Indian carriers are collectively estimated to lose between $173 to $262 million in the third quarter of the financial year, aviation research firm Centre of Aviation (CAPA) said in a statement on Friday.
A major chunk of these losses, at around $150-$175 million, are seen to be posted by state-owned Air India, an unlisted entity. Private sector Jet Airways may report a loss of $60-$80 m and budget carrier SpiceJet could post losses of around $28-$35 m, CAPA said.
Low-cost carrier IndiGo is seen to post a profit of around $45m-$55m, while its rival in the same segment Go Air may post a profit of $4-5 million on the back of income generated from sale of two A320s during October 2013, it added.
“With the industry reporting significant losses in peak season it is clear that the domestic Indian aviation market has a fundamental problem with viability,” CAPA said.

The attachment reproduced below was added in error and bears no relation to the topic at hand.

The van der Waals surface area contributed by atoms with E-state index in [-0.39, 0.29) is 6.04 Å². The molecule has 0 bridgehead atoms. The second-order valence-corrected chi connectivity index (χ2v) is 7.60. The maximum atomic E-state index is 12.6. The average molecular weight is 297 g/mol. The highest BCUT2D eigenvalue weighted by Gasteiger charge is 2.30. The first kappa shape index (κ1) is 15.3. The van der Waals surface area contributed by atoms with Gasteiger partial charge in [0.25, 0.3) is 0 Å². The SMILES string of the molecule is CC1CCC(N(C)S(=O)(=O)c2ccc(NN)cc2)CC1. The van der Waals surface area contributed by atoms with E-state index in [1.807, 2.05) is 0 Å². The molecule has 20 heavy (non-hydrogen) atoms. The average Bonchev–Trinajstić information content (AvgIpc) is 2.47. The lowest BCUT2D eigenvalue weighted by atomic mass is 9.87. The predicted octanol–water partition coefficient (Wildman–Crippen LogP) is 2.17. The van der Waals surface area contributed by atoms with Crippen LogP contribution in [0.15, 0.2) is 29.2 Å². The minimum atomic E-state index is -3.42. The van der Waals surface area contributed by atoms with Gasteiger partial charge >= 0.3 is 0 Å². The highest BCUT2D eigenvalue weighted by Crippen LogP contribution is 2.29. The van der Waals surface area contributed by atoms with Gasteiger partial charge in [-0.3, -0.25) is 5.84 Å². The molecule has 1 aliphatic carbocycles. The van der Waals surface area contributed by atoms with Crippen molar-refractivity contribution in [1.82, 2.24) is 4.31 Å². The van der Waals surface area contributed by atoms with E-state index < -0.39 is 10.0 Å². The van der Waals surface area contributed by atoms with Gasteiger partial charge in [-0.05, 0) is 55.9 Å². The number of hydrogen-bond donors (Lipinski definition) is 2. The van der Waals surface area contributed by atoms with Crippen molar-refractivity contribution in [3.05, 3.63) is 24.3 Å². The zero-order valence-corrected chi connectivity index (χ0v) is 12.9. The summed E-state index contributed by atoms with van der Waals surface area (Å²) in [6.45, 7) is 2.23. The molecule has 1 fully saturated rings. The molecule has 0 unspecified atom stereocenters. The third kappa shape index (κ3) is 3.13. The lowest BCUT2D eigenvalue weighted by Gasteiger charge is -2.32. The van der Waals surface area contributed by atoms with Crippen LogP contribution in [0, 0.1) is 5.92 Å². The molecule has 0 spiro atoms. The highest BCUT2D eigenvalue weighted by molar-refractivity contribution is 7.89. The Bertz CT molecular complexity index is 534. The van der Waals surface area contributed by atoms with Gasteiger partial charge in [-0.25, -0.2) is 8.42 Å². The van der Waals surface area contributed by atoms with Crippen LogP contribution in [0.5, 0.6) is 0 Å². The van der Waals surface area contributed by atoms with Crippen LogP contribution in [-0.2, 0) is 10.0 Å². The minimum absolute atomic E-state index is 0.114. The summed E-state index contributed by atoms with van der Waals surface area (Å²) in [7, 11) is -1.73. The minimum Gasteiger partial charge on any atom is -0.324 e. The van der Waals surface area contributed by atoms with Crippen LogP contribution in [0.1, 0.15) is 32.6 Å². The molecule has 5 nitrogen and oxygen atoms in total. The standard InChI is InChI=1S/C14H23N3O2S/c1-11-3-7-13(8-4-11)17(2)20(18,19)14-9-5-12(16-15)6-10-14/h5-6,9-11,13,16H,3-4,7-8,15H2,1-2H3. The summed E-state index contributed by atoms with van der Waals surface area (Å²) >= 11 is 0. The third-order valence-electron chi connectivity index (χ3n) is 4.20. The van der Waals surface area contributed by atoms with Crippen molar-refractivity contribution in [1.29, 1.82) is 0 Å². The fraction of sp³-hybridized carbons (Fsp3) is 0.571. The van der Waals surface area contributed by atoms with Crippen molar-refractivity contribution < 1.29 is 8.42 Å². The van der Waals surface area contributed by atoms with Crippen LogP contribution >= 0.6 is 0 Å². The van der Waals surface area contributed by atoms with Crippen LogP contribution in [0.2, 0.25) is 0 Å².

Every carrier is expected to post losses during the fourth quarter based on current trends and a fare war is not ruled out in February or March, which is likely to result in Jet Airways and SpiceJet reporting record full year losses for the 12 months ending March 31, it said.
“Jet is expected to burn almost the entire capital generated from the 24% stake sale to Etihad. It is possible that the Jet’ Airways Group’s FY14 losses could be close to 70% of the total combined losses since 2007, which stand at R2,826 crore. SpiceJet is also expected to report a record full year loss in FY2014 that could be equivalent to its entire combined losses since 2007, which stand at R1,186 crore,” CAPA said, adding “These projections are subject to market trends for the remainder of the current fourth quarter and exclude oneadjustments”.
CAPA also said that Indigo, which is currently the leader in terms of market share, is preparing for a fresh order of 200-250 aircraft. “IndiGo’s consistent profitability may signal that the time is coming to leverage the carrier’s success story through an IPO in FY2015,” it added.
Air Asia’s launch could be delayed to September-October 2014 should approvals be delayed, CAPA said.
It also said that SpiceJet would need close to $200 million capital to remain operationally viable and a realistic and meaningful turnaround may require at least $300 million for the airline.